One employee wanted to start late to get nails polished, another to put a cat-sitter on company expenses.
British training company DPG, which runs courses accredited by the Chartered Institute of Personnel and Development, asked HR professionals what the oddest questions they’d received.
And then they called on HR experts what the ideal responses to such strange requests would be.
Paul Drew, managing director at DPG, said. “Part of working in HR is taking the usual with the unusual. Dealing with weird and wonderful requests can be entertaining [and occasionally taxing], but maintaining a professional outlook is the most important factor.
“It’s important to strike a balance between being open to out-of-the-ordinary requests and maintaining a level of standards. Sometimes, however, you might just have to disappoint the employee making the request.”
HR director Scott Agostini outlined a general approach to handling odd requests. “It’s good to try to generate a two-way dialogue with the employee to make sure you understand the motivation behind the request. This is usually an area in which managers start making assumptions.
“Then, when you talk to the employee, make sure you tell them that you will be putting the request through some decision-making criteria.”
These criteria, he said, should include the potential impact of solutions to the client and to business operations, and whether fulfilling the request is something that could be done for all employees and whether it would start a precedent.
“With these three things considered — in addition to the ubiquitous, ‘are we required by law to grant this request?’ – you can usually cover all of the potential objections that management might throw at you about granting a request, or you will have compelling reasons to give the employee about why the request could not be granted.”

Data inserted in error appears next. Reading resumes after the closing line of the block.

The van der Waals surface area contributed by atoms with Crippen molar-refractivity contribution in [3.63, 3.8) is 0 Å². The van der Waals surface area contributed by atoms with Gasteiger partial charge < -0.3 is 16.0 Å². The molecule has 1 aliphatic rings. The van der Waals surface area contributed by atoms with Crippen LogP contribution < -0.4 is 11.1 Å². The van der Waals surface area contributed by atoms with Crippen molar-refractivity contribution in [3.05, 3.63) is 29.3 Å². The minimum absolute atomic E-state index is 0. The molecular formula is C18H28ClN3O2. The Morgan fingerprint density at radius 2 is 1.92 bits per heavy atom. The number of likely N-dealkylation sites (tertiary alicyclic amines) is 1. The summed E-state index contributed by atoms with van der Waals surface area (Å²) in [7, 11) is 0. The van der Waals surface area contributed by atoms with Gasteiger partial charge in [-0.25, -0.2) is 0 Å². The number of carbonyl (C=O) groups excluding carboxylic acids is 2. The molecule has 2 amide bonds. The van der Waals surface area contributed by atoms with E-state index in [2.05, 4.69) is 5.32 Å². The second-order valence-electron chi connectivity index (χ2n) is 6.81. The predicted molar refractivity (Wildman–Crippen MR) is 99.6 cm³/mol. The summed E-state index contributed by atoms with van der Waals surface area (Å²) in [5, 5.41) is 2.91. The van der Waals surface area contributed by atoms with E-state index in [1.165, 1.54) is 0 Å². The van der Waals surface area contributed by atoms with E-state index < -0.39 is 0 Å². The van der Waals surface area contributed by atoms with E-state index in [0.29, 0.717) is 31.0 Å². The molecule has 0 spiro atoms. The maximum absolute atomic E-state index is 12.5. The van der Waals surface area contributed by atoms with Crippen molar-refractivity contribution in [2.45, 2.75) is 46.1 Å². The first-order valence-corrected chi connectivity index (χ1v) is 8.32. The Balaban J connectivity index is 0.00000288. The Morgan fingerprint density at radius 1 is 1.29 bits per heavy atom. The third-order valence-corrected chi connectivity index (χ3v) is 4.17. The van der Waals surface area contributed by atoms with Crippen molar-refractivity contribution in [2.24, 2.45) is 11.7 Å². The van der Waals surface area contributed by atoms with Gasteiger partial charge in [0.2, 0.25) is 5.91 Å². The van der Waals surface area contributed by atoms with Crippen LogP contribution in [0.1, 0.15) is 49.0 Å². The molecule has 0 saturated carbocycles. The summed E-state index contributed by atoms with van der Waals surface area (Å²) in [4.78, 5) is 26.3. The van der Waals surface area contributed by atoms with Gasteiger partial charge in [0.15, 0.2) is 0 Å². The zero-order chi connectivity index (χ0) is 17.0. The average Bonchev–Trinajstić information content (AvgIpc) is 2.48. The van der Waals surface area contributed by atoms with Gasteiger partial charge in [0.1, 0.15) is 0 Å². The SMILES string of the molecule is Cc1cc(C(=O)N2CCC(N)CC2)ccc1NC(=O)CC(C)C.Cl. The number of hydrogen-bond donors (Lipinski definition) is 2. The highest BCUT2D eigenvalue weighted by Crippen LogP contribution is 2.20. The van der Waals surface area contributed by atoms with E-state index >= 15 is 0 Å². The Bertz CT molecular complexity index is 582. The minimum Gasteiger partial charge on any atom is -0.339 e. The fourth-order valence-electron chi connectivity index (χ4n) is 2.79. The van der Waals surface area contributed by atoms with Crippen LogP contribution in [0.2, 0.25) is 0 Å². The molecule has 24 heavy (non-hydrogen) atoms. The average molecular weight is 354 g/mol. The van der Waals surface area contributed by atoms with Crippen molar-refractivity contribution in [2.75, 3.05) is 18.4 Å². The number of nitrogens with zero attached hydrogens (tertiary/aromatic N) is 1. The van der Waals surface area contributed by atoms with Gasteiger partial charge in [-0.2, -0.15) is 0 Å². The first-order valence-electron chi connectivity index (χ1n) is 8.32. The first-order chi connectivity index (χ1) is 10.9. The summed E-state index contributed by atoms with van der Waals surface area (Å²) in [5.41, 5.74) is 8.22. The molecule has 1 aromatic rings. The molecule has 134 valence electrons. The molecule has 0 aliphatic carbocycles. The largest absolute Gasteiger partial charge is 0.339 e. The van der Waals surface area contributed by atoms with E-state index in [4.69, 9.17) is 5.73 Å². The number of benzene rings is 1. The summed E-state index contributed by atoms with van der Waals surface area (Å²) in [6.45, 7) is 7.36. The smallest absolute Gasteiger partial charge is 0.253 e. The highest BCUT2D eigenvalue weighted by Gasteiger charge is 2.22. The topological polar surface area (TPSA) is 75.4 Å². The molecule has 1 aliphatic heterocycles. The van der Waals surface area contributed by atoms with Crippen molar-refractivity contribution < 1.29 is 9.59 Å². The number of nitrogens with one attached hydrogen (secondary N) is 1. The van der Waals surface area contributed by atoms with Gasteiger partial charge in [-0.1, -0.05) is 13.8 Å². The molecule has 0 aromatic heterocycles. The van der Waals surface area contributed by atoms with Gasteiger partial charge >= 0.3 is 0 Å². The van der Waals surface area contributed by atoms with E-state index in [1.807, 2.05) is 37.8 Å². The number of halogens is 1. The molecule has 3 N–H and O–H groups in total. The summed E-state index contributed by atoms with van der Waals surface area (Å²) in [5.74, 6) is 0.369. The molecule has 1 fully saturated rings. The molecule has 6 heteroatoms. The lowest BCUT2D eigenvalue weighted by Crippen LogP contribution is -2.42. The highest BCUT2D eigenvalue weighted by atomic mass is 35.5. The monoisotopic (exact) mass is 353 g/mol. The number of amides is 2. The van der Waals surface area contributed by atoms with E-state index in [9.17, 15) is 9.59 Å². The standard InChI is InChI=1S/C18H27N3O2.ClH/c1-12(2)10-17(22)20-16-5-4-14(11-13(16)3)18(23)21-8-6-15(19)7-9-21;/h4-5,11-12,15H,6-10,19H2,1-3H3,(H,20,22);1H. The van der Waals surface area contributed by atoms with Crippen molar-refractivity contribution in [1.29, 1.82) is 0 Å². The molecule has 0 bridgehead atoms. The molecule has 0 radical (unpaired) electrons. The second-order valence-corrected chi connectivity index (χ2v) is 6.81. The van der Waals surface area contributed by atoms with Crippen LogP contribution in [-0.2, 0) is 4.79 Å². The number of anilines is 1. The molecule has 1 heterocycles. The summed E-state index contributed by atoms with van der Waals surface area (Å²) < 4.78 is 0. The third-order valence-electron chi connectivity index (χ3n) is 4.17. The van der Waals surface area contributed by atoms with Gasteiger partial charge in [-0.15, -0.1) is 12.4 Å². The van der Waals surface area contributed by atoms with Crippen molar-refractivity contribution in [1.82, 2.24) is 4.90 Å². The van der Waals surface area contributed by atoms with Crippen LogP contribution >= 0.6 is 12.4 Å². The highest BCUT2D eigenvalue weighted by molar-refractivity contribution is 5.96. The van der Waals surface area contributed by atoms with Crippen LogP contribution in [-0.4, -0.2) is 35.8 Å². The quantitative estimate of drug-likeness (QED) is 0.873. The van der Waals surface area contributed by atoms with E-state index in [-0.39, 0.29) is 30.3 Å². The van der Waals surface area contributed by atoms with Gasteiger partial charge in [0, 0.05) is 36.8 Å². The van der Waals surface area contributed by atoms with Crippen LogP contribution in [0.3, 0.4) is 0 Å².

Factbox: Odd HR requests
A late start to get nails painted
DPG’s experts said beauty treatments aren’t really what flexible working arrangements are intended for, and suggested a half-day’s leave as a solution.
Using spare budget for hair and make-up for the office party
DPG said few companies would approve such a request, and asked Cathleen Snyder of Strategic HR for a good response.
“I’d say, ‘Unfortunately, we’re not able to accommodate your request. This party is intended as a celebration of the past year for the company. It wouldn’t be appropriate to open it up for anything outside of that. Especially since we’re not able to do it for everyone.’”
Requesting expenses to cover a cat sitter
DGP said this may be possible, depending on company policy and the individual’s position, but few firms would allow it as an expense claim when either annual leave or, if that’s not possible, working from home for a few hours a day might serve, depending on the employee’s position and workload.
A sick day after a late night
Many companies would see such a request as a lack of commitment, but DPG said context is important, and HR staff should speak to the employee to find out about the reasons — it’s possible the staff member could be dealing with bereavement, for example.
If, on the other hand, it’s simple a case of burning the candle at both ends, unpaid leave or a late start would allow the employee to catch up on sleep.
Do employees need to declare if they’ve been arrested?
This request has to be handled careful to avoid seeming accusatory, DPG said. What appears to be a suspicious question may be innocent curiosity. They recommend outlining the company’s policy clearly and offering the opportunity for a private chat if there are any concerns.
Asking to work from home — just to watch the tennis. Requesting managerial visits to employees’ homes. Asking how frequently drug tests are done — just after New Year.
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